Years ago, I read somewhere that celebrities in our world are able to “hold and emanate vast amounts of energy.” I believe that’s true. To become authentic thought leaders and powerful catalysts for change, too, we have to stretch our “vessels” larger every day to be able to hold and emanate energy in ways that we currently cannot. But how do we do this?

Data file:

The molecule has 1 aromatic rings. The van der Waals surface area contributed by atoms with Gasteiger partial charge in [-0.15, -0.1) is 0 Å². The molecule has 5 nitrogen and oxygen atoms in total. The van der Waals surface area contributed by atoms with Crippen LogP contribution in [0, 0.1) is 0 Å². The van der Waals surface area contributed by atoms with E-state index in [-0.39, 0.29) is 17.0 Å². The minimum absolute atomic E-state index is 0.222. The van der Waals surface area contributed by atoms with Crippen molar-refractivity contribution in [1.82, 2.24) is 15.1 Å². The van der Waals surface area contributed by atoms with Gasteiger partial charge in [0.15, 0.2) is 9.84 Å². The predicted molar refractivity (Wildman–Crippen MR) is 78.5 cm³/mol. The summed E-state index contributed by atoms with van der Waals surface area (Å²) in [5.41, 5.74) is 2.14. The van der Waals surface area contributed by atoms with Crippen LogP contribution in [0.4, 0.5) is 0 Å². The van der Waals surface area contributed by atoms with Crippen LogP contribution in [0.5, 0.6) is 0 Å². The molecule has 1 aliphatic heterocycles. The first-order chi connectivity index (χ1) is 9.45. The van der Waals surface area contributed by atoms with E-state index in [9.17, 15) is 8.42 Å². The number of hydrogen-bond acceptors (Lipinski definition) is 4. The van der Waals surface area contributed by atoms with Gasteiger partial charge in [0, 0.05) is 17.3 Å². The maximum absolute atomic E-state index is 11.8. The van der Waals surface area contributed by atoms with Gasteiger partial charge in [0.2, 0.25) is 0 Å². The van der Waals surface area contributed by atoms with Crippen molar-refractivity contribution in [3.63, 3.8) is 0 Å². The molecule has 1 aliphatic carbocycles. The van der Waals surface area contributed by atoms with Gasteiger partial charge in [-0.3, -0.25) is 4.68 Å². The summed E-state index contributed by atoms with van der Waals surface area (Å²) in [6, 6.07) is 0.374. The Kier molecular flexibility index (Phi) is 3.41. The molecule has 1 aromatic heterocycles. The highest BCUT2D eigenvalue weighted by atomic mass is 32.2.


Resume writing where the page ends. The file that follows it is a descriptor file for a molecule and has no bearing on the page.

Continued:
People ask me, “Kathy, how do I build my thought leadership in the way that will help me find my career bliss?” My view about career bliss is that it is indeed achievable for everyone on the planet, but not in the way people think. It doesn’t mean that everyone will be rich or have a role in the world that is visible, powerful and recognizable. That’s a fit for some, but not for many others. And career bliss isn’t about how much money you make or the power you wield (those are factors, of course, but not nearly all of it). It’s about one thing: knowing, loving and accepting yourself deeply, then using yourself in joyful and meaningful ways that help others. It’s about leveraging everything you are and have been, to be of service.